*This post is Part 4 of The Modern Tog’s Photographer’s Pricing Guide series. Here’s the link to Part 1 of the Pricing Guide in case you missed it. *

So now that you’ve determined how much profit you want to make and how much your expenses will be, it’s time to combine this with how many shoots you plan to do and see how much you need to be charging. If you’ve never done a pricing guide before, this is often the most shocking part for people. It’s also the most math-intensive, but no worries. If you really aren’t comfortable doing the math, you can always pick up the Pricing Guide Workbook and let it do the hard work for you.

## Determine your tax rate and hours of work

You’ll need to talk to your accountant to find out what your tax rate is. In the United States, this is a variable rate based upon how much income you make, but to make things simple we’re going to look at your highest tax rate and apply that to everything. This model will work for any country where taxes are applied to whatever income is remaining after expenses have been accounted for.

Next you need to determine how much you want to work in a year in hours. To do this, take the number of hours you want to work each week times the number of weeks you want to work in a year. In the Photographer’s Pricing Guide Workbook you simply put the average number of hours you want to work per week and the number of weeks you want off as vacation and it will compute the number of hours worked in a year for you. You’ll find this on the “Time & Workload” tab at the bottom of the worksheet.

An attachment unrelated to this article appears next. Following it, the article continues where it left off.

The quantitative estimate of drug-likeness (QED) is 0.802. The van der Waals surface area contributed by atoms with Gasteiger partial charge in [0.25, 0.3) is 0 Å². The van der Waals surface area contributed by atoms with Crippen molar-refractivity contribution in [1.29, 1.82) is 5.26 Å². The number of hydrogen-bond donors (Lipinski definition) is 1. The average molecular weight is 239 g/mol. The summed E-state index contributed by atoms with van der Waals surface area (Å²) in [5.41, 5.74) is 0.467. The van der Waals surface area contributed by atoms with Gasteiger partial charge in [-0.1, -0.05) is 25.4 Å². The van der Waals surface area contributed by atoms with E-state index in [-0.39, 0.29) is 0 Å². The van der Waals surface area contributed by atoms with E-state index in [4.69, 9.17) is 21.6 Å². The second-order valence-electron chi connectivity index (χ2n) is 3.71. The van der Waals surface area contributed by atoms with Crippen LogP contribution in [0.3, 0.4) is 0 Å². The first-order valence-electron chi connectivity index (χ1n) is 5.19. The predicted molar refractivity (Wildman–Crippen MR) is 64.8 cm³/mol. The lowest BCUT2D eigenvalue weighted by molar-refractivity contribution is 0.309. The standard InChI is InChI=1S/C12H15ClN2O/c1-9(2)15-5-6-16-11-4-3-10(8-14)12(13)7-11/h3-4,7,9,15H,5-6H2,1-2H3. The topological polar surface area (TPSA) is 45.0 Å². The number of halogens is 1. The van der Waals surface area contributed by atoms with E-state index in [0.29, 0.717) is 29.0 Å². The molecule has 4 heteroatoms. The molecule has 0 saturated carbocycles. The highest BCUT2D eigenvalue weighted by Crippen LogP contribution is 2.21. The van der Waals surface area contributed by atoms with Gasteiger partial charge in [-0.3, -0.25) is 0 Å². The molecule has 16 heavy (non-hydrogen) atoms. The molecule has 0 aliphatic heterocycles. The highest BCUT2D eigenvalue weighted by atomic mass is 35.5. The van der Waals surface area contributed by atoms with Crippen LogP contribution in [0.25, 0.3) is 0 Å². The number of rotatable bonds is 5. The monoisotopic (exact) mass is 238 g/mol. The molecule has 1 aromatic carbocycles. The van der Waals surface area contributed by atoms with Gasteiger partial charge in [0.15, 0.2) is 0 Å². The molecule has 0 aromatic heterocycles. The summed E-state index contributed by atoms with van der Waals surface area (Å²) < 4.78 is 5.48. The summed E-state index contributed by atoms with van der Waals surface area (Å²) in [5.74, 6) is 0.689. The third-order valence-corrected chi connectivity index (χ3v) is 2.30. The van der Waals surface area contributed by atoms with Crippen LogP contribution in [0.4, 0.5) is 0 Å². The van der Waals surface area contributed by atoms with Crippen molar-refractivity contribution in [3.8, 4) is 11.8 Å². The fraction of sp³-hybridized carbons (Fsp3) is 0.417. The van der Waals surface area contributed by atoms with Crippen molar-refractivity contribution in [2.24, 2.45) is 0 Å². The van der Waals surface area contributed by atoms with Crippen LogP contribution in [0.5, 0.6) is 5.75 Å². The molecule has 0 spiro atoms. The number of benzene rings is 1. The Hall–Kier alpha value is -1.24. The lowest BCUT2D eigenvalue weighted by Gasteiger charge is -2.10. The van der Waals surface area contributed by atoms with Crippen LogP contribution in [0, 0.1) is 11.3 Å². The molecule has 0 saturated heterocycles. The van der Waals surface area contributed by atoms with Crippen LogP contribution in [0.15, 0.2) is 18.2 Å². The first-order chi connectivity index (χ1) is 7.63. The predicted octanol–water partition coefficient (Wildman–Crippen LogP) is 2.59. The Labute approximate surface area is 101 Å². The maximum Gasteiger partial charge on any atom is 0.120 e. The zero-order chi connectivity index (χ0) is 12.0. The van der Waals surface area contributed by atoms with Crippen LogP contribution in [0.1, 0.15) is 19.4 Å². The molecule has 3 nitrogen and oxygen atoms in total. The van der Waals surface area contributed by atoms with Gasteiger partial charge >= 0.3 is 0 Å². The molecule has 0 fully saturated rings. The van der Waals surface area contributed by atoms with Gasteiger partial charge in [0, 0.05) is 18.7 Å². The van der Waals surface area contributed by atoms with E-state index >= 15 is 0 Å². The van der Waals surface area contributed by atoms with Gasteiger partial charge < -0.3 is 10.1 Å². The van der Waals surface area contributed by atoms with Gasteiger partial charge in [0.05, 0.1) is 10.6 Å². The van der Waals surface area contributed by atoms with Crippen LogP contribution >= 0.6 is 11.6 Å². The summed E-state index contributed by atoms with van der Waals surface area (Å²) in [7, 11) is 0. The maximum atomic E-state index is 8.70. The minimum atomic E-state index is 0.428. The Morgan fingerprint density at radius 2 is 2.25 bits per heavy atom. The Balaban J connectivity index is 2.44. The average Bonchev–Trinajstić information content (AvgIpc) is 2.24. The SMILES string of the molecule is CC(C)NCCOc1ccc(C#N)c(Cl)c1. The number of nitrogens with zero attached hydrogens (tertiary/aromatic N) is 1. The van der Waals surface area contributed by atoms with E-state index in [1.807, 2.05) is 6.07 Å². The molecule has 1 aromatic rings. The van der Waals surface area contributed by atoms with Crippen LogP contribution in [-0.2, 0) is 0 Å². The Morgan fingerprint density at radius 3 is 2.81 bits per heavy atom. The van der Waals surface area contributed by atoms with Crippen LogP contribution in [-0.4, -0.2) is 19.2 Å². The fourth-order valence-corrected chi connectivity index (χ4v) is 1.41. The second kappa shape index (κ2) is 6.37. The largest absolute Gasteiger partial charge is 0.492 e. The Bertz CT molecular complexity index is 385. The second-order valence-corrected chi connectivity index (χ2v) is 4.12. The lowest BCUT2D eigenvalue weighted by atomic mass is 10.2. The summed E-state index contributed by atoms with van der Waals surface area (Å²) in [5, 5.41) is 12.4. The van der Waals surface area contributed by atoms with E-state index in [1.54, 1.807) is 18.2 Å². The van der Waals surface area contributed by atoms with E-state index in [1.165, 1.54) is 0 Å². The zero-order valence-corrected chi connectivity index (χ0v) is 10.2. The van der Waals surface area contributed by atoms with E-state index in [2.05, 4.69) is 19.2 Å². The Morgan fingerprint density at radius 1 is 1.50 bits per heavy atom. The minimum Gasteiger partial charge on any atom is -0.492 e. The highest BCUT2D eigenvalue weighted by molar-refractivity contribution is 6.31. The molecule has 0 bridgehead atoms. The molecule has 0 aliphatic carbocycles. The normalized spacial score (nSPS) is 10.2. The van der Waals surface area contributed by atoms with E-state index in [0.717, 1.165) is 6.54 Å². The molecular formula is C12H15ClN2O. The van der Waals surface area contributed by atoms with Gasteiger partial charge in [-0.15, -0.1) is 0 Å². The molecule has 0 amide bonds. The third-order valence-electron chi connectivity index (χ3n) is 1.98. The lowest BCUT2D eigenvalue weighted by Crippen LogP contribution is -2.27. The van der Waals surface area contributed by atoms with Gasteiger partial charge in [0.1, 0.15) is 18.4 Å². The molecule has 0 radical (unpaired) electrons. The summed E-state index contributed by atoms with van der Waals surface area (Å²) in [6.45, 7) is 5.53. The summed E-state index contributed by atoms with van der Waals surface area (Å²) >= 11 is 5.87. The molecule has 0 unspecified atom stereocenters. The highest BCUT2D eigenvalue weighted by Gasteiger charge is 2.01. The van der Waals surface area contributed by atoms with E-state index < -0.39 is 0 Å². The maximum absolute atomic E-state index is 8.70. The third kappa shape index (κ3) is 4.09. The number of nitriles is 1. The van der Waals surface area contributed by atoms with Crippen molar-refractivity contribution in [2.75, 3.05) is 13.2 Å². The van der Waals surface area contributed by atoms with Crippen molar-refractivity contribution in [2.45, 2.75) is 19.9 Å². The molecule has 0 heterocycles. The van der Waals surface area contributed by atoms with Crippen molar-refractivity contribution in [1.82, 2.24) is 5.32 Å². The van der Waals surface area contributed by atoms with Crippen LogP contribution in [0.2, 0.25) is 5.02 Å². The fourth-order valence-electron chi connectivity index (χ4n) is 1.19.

## Calculate your total shooting hours per year

While there are many benefits to having a niche photography business where you only shoot one specific thing (such as weddings or pets or babies, but not all of them), most people will shoot just about anything that comes their way in the first few years of business in order make more money.

Most pricing guides look only at portraits or weddings and do not mix the two. I’ve designed this guide with the flexibility to incorporate up to 10 different types of shoots based upon the amount of time you are actually shooting each of them.

Look back at the list you made of the different types of expenses for each type of shoot. For each type you listed, estimate how many you plan to shoot in a year and how many hours on average you spend shooting per shoot. If you’re not sure what to put here, it’s better to under-estimate because then if you do more than that, you’ll simply have more profit. If you over-estimate, then you’ll end up with less profit in the end because you won’t have shot enough.

If you’re using the Photographer’s Pricing Guide Workbook, on the “Time & Workload” tab you will see the types of shoots listed automatically in row 15, and you’ll simply need to enter this information in rows 16 and 17 and the rest will calculate automatically. You can see your Total Shooting Hours in cell B9, and you can skip down to the “How much you need to charge” section as the next several parts are also calculated for you automatically.

For those of you doing this by hand, let’s look at an example. Let’s pretend that you plan to shoot 20 weddings averaging 8 hours of coverage each and 40 portraits averaging 1 hour each during the year.

We need to come up with the total number of hours you’ll be shooting for the year. So we’ll multiply the number of hours per shoot times the number of shoots you plan to do for each group and then add them all up. So in our example above, we’d have the following:

Weddings: 20 x 8 hours = 160 hours

Portraits: 40 x 1 hour = 40 hours

Total: 160 + 40 = **200 Total Shooting Hours per Year**

## Calculate your hourly shooting rate